The evolution of the perturbation is reported as a slab-averaged root-mean-square difference between the potential temperature fields in two simulations, given as
e5
where the angle brackets denote a volume average. The perturbation energy spectrum is calculated from the Fourier decomposition of the potential temperature difference in the two horizontal directions. The spectra are further averaged over the vertical direction.

3. LES results

The top panel of Fig. 2 shows the evolution of δ(t), the volumetric error, after employing the perturbation given in (4) for and , with the perturbation wavenumber varying from kp = 4 to 36 (corresponding to wavelengths between 100 m and 1 km). After the initial phase, the error evolution displays a well-behaved exponential growth rate, which can be approximated as
e6
where could be regarded as a global Lyapunov exponent, as it encompasses the integrated growth of error over all locations/scales present in the flow.
Fig. 2.
Fig. 2.

(top) Volumetric error growth for different perturbation wavenumbers . The exponential error growth rate is independent of and attains a constant value after a brief initial adjustment phase, shown in the inset, where the initial decrease in error is steeper for higher-wavenumber perturbations. (middle) Evolution of the error field (normalized for visualization) shown as a vertical cross section (in the middle of the LES domain) for the four instances marked on the error curve in the top panel; . (bottom) Corresponding evolution of the error power spectra during the following phases: (a) seeding, (b) exponential growth with a fixed growth rate, (c) transition to saturation, and (d) saturation. Time advances as the colors transition from blue to red.

Citation: Journal of the Atmospheric Sciences 73, 7; 10.1175/JAS-D-15-0206.1

The exponential growth phase in Fig. 2 (top) shows the Lyapunov exponent to be independent of the perturbation wavenumber. This indicates a rapid redistribution of the error spectrum after seeding, after which a self-similar spectral shape governs the growth of error. The initial decrease in the error (see inset) is steeper for higher wavenumbers, indicating that small-scale errors decrease more significantly than large-scale errors. This is related to dissipation by the subgrid model, which acts more strongly on sharper gradients encountered for higher wavenumbers.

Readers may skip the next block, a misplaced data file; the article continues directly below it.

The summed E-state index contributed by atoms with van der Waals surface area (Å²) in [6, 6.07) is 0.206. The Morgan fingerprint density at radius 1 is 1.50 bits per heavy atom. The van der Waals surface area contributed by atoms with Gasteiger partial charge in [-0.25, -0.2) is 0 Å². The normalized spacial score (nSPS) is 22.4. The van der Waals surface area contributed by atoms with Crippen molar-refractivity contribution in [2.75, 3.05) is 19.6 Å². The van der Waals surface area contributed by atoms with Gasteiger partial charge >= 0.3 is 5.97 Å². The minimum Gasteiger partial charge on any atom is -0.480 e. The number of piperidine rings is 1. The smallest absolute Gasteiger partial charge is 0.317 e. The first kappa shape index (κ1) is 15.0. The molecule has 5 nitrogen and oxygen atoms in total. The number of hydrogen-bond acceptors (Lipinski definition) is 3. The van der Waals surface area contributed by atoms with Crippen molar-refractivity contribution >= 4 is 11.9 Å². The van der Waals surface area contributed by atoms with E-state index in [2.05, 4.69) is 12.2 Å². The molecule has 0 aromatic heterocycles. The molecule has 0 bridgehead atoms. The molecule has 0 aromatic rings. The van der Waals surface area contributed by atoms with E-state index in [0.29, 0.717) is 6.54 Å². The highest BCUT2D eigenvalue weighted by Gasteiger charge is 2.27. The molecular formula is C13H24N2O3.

The evolution of the error field is shown as a vertical slice in the middle of the domain in Fig. 2 (middle panel) for the case of for the four intervals marked on the error growth curve in the top panel. The corresponding vertically averaged 2D power spectra of the error field are shown below the respective error field snapshots. The interval in Fig. 2a shows the error seed, which peaks at a single wavenumber, and is seen to immediately interact with all other scales that begin to grow, as seen from the upward-shifting error spectrum. The interval in Fig. 2b shows the error during the exponential growth phase following . Note that the shape of the power spectrum in this phase is self-similar and is dominated by the higher wavenumbers. It continually shifts upward with an equal distance (on a log scale), reflecting the constant growth rate. This feature is observed for all the simulations performed in this study; Fig. 2c shows the transition to saturation of the error energy in which the larger scales begin to saturate at a slower rate; Fig. 2d shows the fully saturated phase of the error along with the energy spectrum of θ multiplied by 2. This marks the return-to-turbulence feature of the error energy, which attains the slope after the two simulations have essentially become uncorrelated:
e7

Resolution dependence

In the LES, the smallest resolved scales are directly dependent on the grid resolution through the action of the subgrid model in (2). Simulations with increasing mesh refinement consequently resolve more turbulence, with an abundance of finer structures in the resolved flow. The eddy viscosity approach dissipates errors at the subfilter scale, confining their growth to the resolved flow. This presages a grid dependency of the error propagation. Indeed, the effect can be clearly seen in Fig. 3, where the LES resolution is varied from Δx = 6.25 to 100 m (maintaining a fixed aspect ratio of the grid boxes at and using ). Not all simulations are run for an equal time span because of the steep increase in computational cost (resolution doubling implies a factor of 16 in computational cost). For completeness, we have also shown in Fig. 3 the evolution of the error in the velocity fields: